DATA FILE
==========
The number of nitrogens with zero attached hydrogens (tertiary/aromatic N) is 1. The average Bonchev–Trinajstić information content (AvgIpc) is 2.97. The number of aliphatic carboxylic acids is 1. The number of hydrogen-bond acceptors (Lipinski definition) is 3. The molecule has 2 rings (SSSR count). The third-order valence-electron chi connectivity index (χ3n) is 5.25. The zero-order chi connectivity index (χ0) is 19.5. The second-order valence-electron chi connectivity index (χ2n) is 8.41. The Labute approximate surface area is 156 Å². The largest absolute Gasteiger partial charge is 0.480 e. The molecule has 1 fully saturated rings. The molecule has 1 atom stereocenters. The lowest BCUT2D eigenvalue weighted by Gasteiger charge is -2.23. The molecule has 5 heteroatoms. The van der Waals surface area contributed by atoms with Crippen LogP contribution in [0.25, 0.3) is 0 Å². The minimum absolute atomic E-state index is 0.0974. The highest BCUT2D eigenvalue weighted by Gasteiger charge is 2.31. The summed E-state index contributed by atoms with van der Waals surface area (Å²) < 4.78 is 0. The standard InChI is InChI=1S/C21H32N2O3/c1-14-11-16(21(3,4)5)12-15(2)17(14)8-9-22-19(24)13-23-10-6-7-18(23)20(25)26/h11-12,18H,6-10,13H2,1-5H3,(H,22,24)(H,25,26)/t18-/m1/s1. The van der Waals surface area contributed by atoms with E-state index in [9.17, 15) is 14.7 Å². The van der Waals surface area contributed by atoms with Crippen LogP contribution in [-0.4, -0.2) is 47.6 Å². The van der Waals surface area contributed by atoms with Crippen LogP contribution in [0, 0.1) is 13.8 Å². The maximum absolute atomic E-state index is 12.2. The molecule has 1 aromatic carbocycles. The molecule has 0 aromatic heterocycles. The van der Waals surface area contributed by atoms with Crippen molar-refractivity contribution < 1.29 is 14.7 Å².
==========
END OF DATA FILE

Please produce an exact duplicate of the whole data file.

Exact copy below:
The number of nitrogens with zero attached hydrogens (tertiary/aromatic N) is 1. The average Bonchev–Trinajstić information content (AvgIpc) is 2.97. The number of aliphatic carboxylic acids is 1. The number of hydrogen-bond acceptors (Lipinski definition) is 3. The molecule has 2 rings (SSSR count). The third-order valence-electron chi connectivity index (χ3n) is 5.25. The zero-order chi connectivity index (χ0) is 19.5. The second-order valence-electron chi connectivity index (χ2n) is 8.41. The Labute approximate surface area is 156 Å². The largest absolute Gasteiger partial charge is 0.480 e. The molecule has 1 fully saturated rings. The molecule has 1 atom stereocenters. The lowest BCUT2D eigenvalue weighted by Gasteiger charge is -2.23. The molecule has 5 heteroatoms. The van der Waals surface area contributed by atoms with Crippen LogP contribution in [0.25, 0.3) is 0 Å². The minimum absolute atomic E-state index is 0.0974. The highest BCUT2D eigenvalue weighted by Gasteiger charge is 2.31. The summed E-state index contributed by atoms with van der Waals surface area (Å²) < 4.78 is 0. The standard InChI is InChI=1S/C21H32N2O3/c1-14-11-16(21(3,4)5)12-15(2)17(14)8-9-22-19(24)13-23-10-6-7-18(23)20(25)26/h11-12,18H,6-10,13H2,1-5H3,(H,22,24)(H,25,26)/t18-/m1/s1. The van der Waals surface area contributed by atoms with E-state index in [9.17, 15) is 14.7 Å². The van der Waals surface area contributed by atoms with Crippen LogP contribution in [-0.4, -0.2) is 47.6 Å². The van der Waals surface area contributed by atoms with Crippen LogP contribution in [0, 0.1) is 13.8 Å². The maximum absolute atomic E-state index is 12.2. The molecule has 1 aromatic carbocycles. The molecule has 0 aromatic heterocycles. The van der Waals surface area contributed by atoms with Crippen molar-refractivity contribution < 1.29 is 14.7 Å².